- Apr 24, 2006
- Charlotte, NC
- Real Name
- Matt Hough
One of the great musical farces of Broadway, A Funny Thing Happened on the Way to the Forum gets a decent if occasionally uninspired treatment on its way to the cinema. Richard Lester, known far and wide as a great film comedy director, seems a bit at odds and ends in dealing with a musical which has cut about half of the stage numbers and never seems sure if it’s a stage piece or a movie. A hybrid in just about every way possible, Forum still incites big laughs, but they’re a pittance to what a well-directed stage version can bring forth.
Distributed By: Kino Lorber
Video Resolution and Encode: 1080P/AVC
Aspect Ratio: 1.85:1
Audio: English 2.0 DTS-HDMA
Subtitles: English SDH
Rating: Not Rated
Run Time: 1 Hr. 39 Min.
Package Includes: Blu-raykeep case
Disc Type: BD25 (single layer)
Release Date: 09/09/2014
Roman slave Pseudolus (Zero Mostel) wants his freedom above all other things, and he finally hits on a way he can get it. If he can deliver a virginal courtesan Phylia (Anette Andre) living next door in the House of Marcus Lycus (Phil Silvers) to his young master Hero (Michael Crawford), he’ll be granted his freedom. But there are, of course, complications. Phylia has already been promised to Roman general Miles Gloriosus (Leon Greene), and Hero’s henpecked father Senex (Michael Hordern) has also gotten a gander at the young maiden and wants her for himself for at least a quickie before his harridan wife Domina (Patricia Jessel) returns from a trip. Pseudolus, ever hatching plans and schemes, tries numerous tricks and lies to work things out, but instead things seem to get worked into greater and greater muddles that even faithful slave Hysterium (Jack Gilford) can’t figure a way out of.Almost everything that’s remotely funny verbally in the screenplay by Melvin Frank and Michael Pertwee comes straight from the hysterical Broadway libretto by Burt Shevelove and Larry Gelbart. In expanding the single stage set for the film, Lester chooses very unusually to concentrate on close-ups of the actors especially in the film’s first half freeing him from having to find any interesting comic blocking for his stageful of clowns. The few musical numbers that remain from the original score by Stephen Sondheim get cinematic "flash edit" treatments even if the opening “Comedy Tonight” (the pick of the score) lazily incorporates clips from the film to come instead of coming up with ingenious new shots to complement the vocals. The lovers’ love ballad “Lovely” and its comic reprise later by Pseudolus and Hysterium get parallel treatment (though the second version doesn’t make sense to have the two slaves romping idyllically since they’re not the ones in love), and the film’s two big remaining comic numbers “Everybody Ought to Have a Maid” for the four comic male stars Mostel, Silvers, Horden, and Gilford (minus one verse) and “Bring Me My Bride” for Miles don’t earn the same amount of expected hilarity that they bring forth on stage. Lester makes sure he spends more than adequate amounts of time on the introduction of the courtesans, but a farcical comic chase in chariots that climaxes the picture is more frantic than funny and really has nothing to do with Forum.Reprising their performances from the stage, Zero Mostel and Jack Gilford do the best they can with some of their best musical comedy material taken away (Mostel loses two solos, Gilford one) but effectively scale down their performances for movies and never (well, hardly ever) resort to popped eyes or frantic double takes in creating their funny characters. Leon Greene who played Miles in the London production of the show offers a splendid bombastic performance both in song and spirit. Second-billed Phil Silvers (who was originally offered the role of Pseudolus in the Broadway original and who later played it in a revival and won a Tony Award) has been given a little more to do as Lycus to justify his billing and stardom. With songs eliminated, Michael Hordern’s Senex and Patricia Jessel’s Domina have much less to do in the movie than their stage counterparts do, and Michael Crawford and Anette Andre are agreeable young lovers, his voice less squeaky here than it would prove to be in Hello, Dolly! a few years later. Buster Keaton has some funny bits as an elderly farsighted Roman citizen who’s more a part of the mêlée than anyone suspects, and Inga Neilsen as the courtesan of Pseudolus’ choice says nothing but looks simply scrumptious doing it.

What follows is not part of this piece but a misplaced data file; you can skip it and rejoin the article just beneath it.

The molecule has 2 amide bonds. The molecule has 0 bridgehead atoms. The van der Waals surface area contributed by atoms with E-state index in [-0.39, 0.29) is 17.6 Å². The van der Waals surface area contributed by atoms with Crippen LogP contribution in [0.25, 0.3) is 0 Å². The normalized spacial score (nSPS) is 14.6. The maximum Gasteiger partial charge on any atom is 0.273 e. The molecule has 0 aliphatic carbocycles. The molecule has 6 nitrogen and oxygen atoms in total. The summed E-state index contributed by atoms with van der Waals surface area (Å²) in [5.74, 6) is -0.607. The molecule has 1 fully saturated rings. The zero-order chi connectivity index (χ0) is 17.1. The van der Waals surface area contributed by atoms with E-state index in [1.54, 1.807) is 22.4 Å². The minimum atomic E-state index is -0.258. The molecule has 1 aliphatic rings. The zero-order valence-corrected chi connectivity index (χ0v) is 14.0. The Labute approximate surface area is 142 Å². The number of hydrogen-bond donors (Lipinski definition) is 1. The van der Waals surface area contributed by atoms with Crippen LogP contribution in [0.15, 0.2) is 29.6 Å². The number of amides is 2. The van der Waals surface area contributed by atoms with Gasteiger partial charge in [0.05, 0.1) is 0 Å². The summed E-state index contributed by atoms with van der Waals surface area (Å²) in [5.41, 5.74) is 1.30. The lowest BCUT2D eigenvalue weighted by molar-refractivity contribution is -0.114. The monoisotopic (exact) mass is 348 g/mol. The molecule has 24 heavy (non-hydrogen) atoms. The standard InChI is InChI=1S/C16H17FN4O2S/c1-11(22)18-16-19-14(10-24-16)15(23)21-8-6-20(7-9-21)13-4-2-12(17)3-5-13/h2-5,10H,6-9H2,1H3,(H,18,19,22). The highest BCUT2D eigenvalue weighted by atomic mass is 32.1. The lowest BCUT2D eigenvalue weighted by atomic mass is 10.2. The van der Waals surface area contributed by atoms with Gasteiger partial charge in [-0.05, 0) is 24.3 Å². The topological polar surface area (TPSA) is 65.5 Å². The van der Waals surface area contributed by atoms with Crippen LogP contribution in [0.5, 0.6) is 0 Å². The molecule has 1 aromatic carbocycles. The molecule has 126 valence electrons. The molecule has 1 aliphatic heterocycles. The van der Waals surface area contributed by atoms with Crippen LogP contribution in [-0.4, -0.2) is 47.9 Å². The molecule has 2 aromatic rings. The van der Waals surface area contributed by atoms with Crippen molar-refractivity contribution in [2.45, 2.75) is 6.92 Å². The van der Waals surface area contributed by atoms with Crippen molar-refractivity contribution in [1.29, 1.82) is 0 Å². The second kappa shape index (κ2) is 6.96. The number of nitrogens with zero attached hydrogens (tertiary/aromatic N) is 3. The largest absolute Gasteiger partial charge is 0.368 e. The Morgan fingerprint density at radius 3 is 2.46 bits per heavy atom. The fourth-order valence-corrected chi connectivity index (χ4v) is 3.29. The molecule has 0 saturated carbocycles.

The Production Rating: 3.5/5
The film’s original 1.85:1 theatrical aspect ratio is faithfully rendered in a 1080p transfer using the AVC codec. This is one of the best of the recent Kino Lorber Studio Classics with a generally sharp and clear picture with nice amounts of detail (only some age-related dust and dirt pop up during the chariot chase at the end). Color is nicely saturated (if a touch brownish) with realistic flesh tones for all, and contrast has been applied with considerable consistency. The film has been divided into 8 chapters.
Video Rating: 4/5 3D Rating: NA
The DTS-HD Master Audio 2.0 stereo sound mix offers exceptionally clear dialogue in the center channel and an impressive spread of Ken Thorne’s Oscar-winning music adaptation in the appropriate channels. Sound effects don’t always carry a great amount of impact (the crashes in the chase scene seem rather anemic), but this is a well above average sound mix of its era.
Audio Rating: 4/5
Theatrical Trailer (2:24, HD)
Special Features Rating: 1/5
A Funny Thing Happened on the Way to the Forum doesn’t live up to the absolutely hysterical hilarity of its stage counterpart, but the film does preserve some of the legendary performances that brought acclaim to some of these star comics, and with a very good video and audio transfer is an easy recommendation for purchase.
Overall Rating: 3.5/5
Reviewed By: Matt Hough
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